In the first report, researchers identified 8% of 4,855 Taiwanese patients as carriers of the HLA-B*1502 allele, preventing 10 cases of Stevens-Johnson syndrome (SJS) and toxic epidermal necrolysis (TEN) that would have developed if no screening had taken place.
In the second report, Northern European patients who carried the HLA-A*3101 allele were found to have a probability of 26% for developing hypersensitivity reactions to carbamazepine, while those who did not carry the allele had a probability of 3.8%.
Both reports suggest that genetic screening for these alleles before prescribing carbamazepine is now warranted, the investigators said.
Hypersensitivity reactions to carbamazepine include maculopapular exanthema (also known as the DRESS syndrome [drug reaction with eosinophilia and systemic symptoms]), the hypersensitivity syndrome, SJS, and TEN.
In the first study, Pei Chen, Ph.D., of Academia Sinica, Taipei, and associates gave prescriptions for carbamazepine during a 3-year period at 23 hospitals throughout Taiwan. The indications for carbamazepine included epilepsy (14% of subjects), neuralgia (54%), diabetic neuropathy pain (12%), tinnitus (4%), bipolar or other psychiatric disorders (3%), or miscellaneous indications (14%). (Percentages do not equal 100% because of rounding.) Before filling the prescriptions, patients provided blood samples for genotyping and waited 2-3 days for the results.
Of the 4,855 subjects, 372 (8%) were positive for HLA-B*1502 and did not take carbamazepine. Some HLA-B*1502-positive patients were given alternative therapies, while those negative for the allele were started on carbamazepine and closely monitored for 2 months for the development of adverse drug reactions.
No patients developed SJS or TEN, the most serious adverse reactions associated with carbamazepine. SJS is characterized by a rapidly progressive blistering exanthema of macular papules and target-like lesions with mucosal involvement. It has 5% mortality. TEN has a similar presentation but even more extensive detachment of the skin and leads to 25%-35% mortality.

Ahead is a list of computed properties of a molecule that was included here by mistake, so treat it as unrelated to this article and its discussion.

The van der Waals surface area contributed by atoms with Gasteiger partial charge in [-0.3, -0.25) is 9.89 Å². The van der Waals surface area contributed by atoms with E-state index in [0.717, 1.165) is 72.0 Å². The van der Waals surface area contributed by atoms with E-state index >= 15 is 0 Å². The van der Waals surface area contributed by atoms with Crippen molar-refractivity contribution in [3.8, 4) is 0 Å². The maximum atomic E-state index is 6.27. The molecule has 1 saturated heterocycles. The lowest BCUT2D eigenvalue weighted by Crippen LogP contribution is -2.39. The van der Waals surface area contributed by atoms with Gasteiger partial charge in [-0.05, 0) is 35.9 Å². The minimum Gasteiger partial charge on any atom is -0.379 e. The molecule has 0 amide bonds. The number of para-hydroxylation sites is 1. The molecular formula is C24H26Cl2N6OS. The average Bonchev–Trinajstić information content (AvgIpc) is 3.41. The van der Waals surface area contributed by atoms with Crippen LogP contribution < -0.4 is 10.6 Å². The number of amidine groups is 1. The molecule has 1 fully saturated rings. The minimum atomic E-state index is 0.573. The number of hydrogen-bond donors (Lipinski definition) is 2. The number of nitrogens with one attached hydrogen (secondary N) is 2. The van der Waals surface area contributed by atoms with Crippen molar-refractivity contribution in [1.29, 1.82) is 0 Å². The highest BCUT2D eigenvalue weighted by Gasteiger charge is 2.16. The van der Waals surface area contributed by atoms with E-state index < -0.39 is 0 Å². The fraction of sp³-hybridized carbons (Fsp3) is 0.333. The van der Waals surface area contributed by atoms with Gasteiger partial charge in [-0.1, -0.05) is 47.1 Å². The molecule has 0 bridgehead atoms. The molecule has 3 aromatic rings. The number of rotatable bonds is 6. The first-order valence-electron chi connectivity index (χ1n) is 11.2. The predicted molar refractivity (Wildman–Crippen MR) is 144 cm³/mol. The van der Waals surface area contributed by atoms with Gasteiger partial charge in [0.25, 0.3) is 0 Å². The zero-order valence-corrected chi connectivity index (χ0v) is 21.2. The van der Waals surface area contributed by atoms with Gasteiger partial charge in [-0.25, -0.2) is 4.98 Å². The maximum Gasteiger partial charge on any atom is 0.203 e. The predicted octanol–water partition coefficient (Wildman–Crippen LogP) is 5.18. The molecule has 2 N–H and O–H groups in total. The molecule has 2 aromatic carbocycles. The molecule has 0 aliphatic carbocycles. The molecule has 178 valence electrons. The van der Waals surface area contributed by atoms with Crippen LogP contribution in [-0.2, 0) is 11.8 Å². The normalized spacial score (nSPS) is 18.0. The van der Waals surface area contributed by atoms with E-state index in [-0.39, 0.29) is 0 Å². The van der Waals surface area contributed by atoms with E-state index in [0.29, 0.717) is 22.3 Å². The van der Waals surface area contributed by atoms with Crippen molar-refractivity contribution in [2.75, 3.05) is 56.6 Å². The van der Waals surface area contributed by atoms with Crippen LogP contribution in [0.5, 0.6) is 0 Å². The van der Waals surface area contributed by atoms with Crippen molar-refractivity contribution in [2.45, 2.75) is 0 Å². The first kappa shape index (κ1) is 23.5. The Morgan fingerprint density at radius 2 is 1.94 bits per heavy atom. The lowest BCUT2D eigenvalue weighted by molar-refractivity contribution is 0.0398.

In contrast, at least 10 cases of SJS or TEN would be expected to develop in an unscreened population of this size, the researchers said (N. Engl. J. Med. 2011;364:1126-33).
Adverse cutaneous reactions that did occur were described as “mild, localized, and transient.”
A strong association between the HLA-B*1502 allele and carbamazepine hypersensitivity has been noted before in Han Chinese populations, but more recent research has also demonstrated this connection in Malay, Thai, Indian, and Japanese populations, in which the allele is particularly prevalent. “We speculate that in these countries … HLA-B*1502 screening could provide a benefit,” Dr. Chen and colleagues wrote.
In the second report, Mr. Mark McCormack of the Royal College of Surgeons in Ireland, Dublin, and his associates genotyped 22 patients of northern European ancestry who developed carbamazepine-induced hypersensitivity syndrome and compared the results with those from 2,691 healthy controls in a blood-sample database. They found a strong association between the hypersensitivity syndrome and carriage of the HLA-A*3101 allele.
In a separate genomewide association study, the researchers compared samples from 106 patients with carbamazepine-induced maculopapular exanthema and 1,553 control subjects. They found a strong association between carbamazepine-induced maculopapular exanthema and the HLA-A*3101 allele.